Raid storage issues - storing to wrong partition?

I have a system set up with Raid that seems to be storing all our info to the wrong partition


cat /proc/mdstat
Personalities : [raid1]
md126 : active raid1 sdb1[1] sda1[0]
      467680256 blocks super 1.2 [2/2] [UU]
      bitmap: 1/4 pages [4KB], 65536KB chunk

md127 : active raid1 sdb2[1] sda2[0]
      1047552 blocks super 1.2 [2/2] [UU]
      bitmap: 0/1 pages [0KB], 65536KB chunk

unused devices: <none>

You mean / instead of /home ?
By default, FreePBX distro creates just 2 partitions, one is /boot and the other is an LVM for /
Have you selected a custom partition at install time?

I wasn’t involved in the creation of this system but I suppose that is an option. Is there a way to fix this with a system that is currently in use?

in descriptive terms, you can do the following:

  1. Create a new directory on the / partition called “home2”.
  2. Look in the /etc/fstab file and find the actual partition make of the /home directory.
  3. umount /home
  4. mount /dev/whatever_its_called /home2
  5. cd /home2
  6. find . | cpio -pdmuv /home

Step 6 copies all of your files from the old /home partition to the /home directory on the root drive.

  1. cd /home2

Yes, I know. Just being safe

  1. rm -fr *
  2. cd /var
  3. find . | cpio -pdmuv /home2

This will copy everything on the /var directory to your old home partition.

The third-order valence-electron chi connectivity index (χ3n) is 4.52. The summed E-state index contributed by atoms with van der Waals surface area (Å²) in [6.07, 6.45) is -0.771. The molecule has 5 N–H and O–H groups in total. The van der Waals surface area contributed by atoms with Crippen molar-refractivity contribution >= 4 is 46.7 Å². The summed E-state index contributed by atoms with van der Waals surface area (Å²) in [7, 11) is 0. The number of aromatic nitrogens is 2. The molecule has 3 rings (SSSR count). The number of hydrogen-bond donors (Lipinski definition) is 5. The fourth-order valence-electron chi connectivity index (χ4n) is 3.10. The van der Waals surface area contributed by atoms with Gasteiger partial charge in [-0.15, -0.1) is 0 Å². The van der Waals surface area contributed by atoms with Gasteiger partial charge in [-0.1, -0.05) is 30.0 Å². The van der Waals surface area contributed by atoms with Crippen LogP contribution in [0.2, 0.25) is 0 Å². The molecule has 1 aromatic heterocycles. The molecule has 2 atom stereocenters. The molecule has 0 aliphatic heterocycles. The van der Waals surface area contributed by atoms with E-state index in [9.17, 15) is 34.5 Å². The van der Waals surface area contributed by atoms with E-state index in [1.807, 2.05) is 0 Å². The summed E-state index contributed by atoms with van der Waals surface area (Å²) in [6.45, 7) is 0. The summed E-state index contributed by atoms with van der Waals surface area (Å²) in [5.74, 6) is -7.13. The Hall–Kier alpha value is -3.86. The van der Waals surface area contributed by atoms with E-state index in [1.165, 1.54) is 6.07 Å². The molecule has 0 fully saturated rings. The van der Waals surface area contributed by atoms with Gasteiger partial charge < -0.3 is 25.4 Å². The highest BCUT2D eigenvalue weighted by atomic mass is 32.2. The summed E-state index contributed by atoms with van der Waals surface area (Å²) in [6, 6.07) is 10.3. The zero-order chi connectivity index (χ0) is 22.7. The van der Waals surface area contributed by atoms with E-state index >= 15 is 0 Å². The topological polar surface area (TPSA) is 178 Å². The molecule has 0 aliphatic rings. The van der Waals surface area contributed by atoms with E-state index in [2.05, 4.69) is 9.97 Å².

1. vi /etc/fstab

Change the /home mount point to /var

  1. reboot -s

Reboot into single user mode.

  1. mv /var /var2 ; mkdir /var
  2. mount -u -a

This should mount your drives back onto their (new) mount points. All of the files in your old /var directory are now in /var2

  1. cd /var2
  2. find . | cpio -pdmv
  3. cd /
  4. rm -fr /var2

Reboot and hope I didn’t miss anything.

I moved the /var directory contents twice. Anything that was updated since the boot won’t be moved, so if you’re comfortable that the old /var2 directory is no longer needed, you can delete it and clear some space on your root directory.

1 Like

wow, that is impressive. Thank you so much. I’ll need to investigate how to do some of the steps but I really appreciate your help

The single-user reboot is there so you don’t auto mount all of the partitions. You want to make sure all of the files in /var are on the new partition when you remount the drives so that the logs work. Also, when mass deleting the /var directory, make sure you are deleting the old one (’/var2’)and not the actual ‘/var’ directory. That would smart.

a 2gb /var partition might be a problem unless you carefully massage your log rotation.

But initially you said

“I have a system set up with Raid that seems to be storing all our info to the wrong partition”

can you be more explicit?. Your /home would likely just have a small asterisk directory so not a huge problem. Anything about LVM in your case is a red-herring, dont worry about it.

your / partition is indeed quite full, lets see the issue of

du -hx --max-depth=1 /|sort -h
1 Like
du -hx --max-depth=1 /|sort -h